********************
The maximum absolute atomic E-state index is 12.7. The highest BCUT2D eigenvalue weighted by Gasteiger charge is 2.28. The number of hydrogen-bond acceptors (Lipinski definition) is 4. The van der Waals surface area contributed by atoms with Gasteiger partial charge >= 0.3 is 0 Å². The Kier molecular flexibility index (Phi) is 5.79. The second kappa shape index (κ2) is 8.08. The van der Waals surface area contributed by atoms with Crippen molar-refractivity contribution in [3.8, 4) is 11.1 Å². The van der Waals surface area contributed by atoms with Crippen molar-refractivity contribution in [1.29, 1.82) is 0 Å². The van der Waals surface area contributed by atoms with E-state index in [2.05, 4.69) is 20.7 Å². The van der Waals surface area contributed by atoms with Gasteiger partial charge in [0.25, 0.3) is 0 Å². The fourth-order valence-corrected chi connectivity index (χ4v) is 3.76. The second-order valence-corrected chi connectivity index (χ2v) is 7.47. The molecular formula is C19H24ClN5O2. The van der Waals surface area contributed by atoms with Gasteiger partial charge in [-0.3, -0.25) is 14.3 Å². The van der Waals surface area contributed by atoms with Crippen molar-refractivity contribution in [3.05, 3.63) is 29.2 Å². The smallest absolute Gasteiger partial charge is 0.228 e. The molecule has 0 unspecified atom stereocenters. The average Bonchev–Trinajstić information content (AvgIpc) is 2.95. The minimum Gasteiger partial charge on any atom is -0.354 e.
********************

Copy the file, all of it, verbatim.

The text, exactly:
The maximum absolute atomic E-state index is 12.7. The highest BCUT2D eigenvalue weighted by Gasteiger charge is 2.28. The number of hydrogen-bond acceptors (Lipinski definition) is 4. The van der Waals surface area contributed by atoms with Gasteiger partial charge >= 0.3 is 0 Å². The Kier molecular flexibility index (Phi) is 5.79. The second kappa shape index (κ2) is 8.08. The van der Waals surface area contributed by atoms with Crippen molar-refractivity contribution in [3.8, 4) is 11.1 Å². The van der Waals surface area contributed by atoms with Crippen molar-refractivity contribution in [1.29, 1.82) is 0 Å². The van der Waals surface area contributed by atoms with E-state index in [2.05, 4.69) is 20.7 Å². The van der Waals surface area contributed by atoms with Gasteiger partial charge in [0.25, 0.3) is 0 Å². The fourth-order valence-corrected chi connectivity index (χ4v) is 3.76. The second-order valence-corrected chi connectivity index (χ2v) is 7.47. The molecular formula is C19H24ClN5O2. The van der Waals surface area contributed by atoms with Gasteiger partial charge in [-0.3, -0.25) is 14.3 Å². The van der Waals surface area contributed by atoms with Crippen molar-refractivity contribution in [3.05, 3.63) is 29.2 Å². The smallest absolute Gasteiger partial charge is 0.228 e. The molecule has 0 unspecified atom stereocenters. The average Bonchev–Trinajstić information content (AvgIpc) is 2.95. The minimum Gasteiger partial charge on any atom is -0.354 e.